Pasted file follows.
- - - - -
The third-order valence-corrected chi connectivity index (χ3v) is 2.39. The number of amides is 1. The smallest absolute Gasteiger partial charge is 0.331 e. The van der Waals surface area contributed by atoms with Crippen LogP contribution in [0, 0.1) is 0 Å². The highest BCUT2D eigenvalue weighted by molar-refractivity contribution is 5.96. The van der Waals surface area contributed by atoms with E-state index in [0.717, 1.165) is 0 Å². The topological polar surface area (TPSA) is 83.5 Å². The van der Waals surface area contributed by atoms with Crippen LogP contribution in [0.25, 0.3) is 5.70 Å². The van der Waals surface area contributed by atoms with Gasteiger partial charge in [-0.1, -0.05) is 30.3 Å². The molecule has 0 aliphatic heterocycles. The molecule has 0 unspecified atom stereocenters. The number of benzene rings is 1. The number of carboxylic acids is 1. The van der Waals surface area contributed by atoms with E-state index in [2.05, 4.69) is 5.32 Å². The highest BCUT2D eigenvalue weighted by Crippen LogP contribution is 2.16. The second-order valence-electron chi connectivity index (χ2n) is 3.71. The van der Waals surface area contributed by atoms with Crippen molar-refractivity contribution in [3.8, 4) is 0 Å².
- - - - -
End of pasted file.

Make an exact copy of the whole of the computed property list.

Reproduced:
The third-order valence-corrected chi connectivity index (χ3v) is 2.39. The number of amides is 1. The smallest absolute Gasteiger partial charge is 0.331 e. The van der Waals surface area contributed by atoms with Crippen LogP contribution in [0, 0.1) is 0 Å². The highest BCUT2D eigenvalue weighted by molar-refractivity contribution is 5.96. The van der Waals surface area contributed by atoms with E-state index in [0.717, 1.165) is 0 Å². The topological polar surface area (TPSA) is 83.5 Å². The van der Waals surface area contributed by atoms with Crippen LogP contribution in [0.25, 0.3) is 5.70 Å². The van der Waals surface area contributed by atoms with Gasteiger partial charge in [-0.1, -0.05) is 30.3 Å². The molecule has 0 aliphatic heterocycles. The molecule has 0 unspecified atom stereocenters. The number of benzene rings is 1. The number of carboxylic acids is 1. The van der Waals surface area contributed by atoms with E-state index in [2.05, 4.69) is 5.32 Å². The highest BCUT2D eigenvalue weighted by Crippen LogP contribution is 2.16. The second-order valence-electron chi connectivity index (χ2n) is 3.71. The van der Waals surface area contributed by atoms with Crippen molar-refractivity contribution in [3.8, 4) is 0 Å².